Poetic ravages of consumption, from TB to consumerism
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Hey there, time traveller!
This article was published 28/07/2012 (3777 days ago), so information in it may no longer be current.
“EVERYBODY’S consumptive, poets especially,” writes Erin Knight of St. Catharines, Ont., in Chaser (Anansi, 92 pages, $20). She should know — Knight’s latest collection concerns the ravages of consumption, from tuberculosis to consumerism.
Knight strikes a strong balance between the intellectual and the imagistic. One speaker notes that “Like all spenders I am ill, I philosophize / out of my attachment to everything” — a sentiment that would fit cleanly into a (well-written) essay.
Other poems startle with sudden, unexpected visuals. In a scientifically minded poem titled The Experimental Method, the speaker concludes with “I have fifty guinea pigs dressed / and waiting on the marble stair.”
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Toronto’s Marcus McCann offers odes to everything from medical devices to chicken wings in The Hard Return (Insomniac, 78 pages, $17). Song for the Song of Britney Spears showcases McCann’s facility for succinct description: “Lullaby sung through a microchip kazoo” encapsulates the singer’s entire oeuvre in less than a line.
McCann uses repetition and line breaks to great effect: “We are all the same is the moral of the story. / All men are the same is the moral of the story, / but it is not good news.” His more disjunctive lines possess great energy: “Cosmic spirals of communication, / retuning, junk talk, yammer, here is a voice / and we are using it.” A fast and fierce collection, which at its best seems “Dracular, shiny.”
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Former Winnipegger Patrick Friesen, now of Vancouver Island, shows the influence of Spanish and Portuguese song in A Dark Boat (Anvil, 120 pages, $16). As always, Friesen’s lines also sparkle with biblical tones: “the alley is long as anyone’s life / it bends like anyone’s life / you sit on a cold stoop in the dark / waiting for the song you’ve waited for.”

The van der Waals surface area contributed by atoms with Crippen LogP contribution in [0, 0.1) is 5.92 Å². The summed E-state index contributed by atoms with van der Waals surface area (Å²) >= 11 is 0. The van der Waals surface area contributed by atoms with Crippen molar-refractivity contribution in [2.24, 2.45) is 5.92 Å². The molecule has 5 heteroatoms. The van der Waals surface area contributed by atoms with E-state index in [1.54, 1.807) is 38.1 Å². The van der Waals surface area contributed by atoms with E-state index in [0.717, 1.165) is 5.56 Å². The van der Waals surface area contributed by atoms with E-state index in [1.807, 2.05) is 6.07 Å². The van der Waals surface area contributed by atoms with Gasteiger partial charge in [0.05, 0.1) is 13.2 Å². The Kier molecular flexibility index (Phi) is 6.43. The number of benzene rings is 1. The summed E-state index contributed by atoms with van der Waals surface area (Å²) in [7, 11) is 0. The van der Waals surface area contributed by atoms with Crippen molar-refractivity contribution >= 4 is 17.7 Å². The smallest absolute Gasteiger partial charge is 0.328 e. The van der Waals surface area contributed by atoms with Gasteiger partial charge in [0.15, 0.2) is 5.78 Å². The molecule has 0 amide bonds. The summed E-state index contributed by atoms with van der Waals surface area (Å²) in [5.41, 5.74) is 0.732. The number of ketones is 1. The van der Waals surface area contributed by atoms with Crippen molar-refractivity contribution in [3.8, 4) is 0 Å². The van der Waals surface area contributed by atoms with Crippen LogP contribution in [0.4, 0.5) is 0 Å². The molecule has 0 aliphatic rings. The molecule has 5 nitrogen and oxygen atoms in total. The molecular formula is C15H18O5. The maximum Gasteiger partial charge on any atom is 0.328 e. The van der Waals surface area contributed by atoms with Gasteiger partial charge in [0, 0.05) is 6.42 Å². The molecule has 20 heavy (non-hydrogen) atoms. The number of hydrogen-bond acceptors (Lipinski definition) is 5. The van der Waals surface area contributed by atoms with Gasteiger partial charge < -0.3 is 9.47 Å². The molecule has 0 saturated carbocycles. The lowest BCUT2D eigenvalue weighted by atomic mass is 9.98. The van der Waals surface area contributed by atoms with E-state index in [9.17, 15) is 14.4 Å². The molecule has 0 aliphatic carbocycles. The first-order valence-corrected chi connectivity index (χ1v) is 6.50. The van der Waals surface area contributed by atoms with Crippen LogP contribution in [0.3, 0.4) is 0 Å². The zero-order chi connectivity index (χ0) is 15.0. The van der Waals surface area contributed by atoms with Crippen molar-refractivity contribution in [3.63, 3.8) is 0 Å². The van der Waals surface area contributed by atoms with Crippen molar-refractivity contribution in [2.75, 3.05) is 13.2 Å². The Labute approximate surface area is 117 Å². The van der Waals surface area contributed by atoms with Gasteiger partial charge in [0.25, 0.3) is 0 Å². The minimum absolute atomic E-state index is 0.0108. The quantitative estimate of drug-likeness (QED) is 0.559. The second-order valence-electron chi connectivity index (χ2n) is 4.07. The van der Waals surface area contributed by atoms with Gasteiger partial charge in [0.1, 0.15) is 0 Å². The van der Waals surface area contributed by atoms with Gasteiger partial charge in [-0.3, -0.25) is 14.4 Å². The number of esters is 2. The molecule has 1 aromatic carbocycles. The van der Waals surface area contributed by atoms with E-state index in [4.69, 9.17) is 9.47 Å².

Friesen’s trademark long lines are absent here. On one hand, this makes the poems seem more generic, while on the other hand they seem more exploratory. The best moments are those when the lines crackle with quick, smooth shifts, which paint small worlds: “the arsonist loves / his room torching it / time and again.”
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In Grid (Hagios, 80 pages, $18), Creighton’s Brenda Schmidt turns a colder eye to the landscape than most other Canadian poets. Writing about a spider, Schmidt writes of “her silver / path scarce visible, quivering / like a lip.” A fairly typical moment of lyricism. But watch how it turns, with the next words: “I hate you. / Hate just slipped.”
Schmidt’s best poems have this sense of things “just slipping” out, even as they show clear evidence of careful craft. The blooms of flowers are “the faces of tiny dolls / weeping” and “Willows wig the slough.”
She doesn’t over-describe (the boring tendency of most poets) but makes each word count while building then releasing striking images: “The birch in the backyard / snapped last night in the storm, / the top ten feet now borne / by the willow like a coffin.”
Winnipeg English professor Jonathan Ball’s next book, The Politics of Knives (Coach House Books), will launch at McNally Robinson on Sept. 11. (What could go wrong?)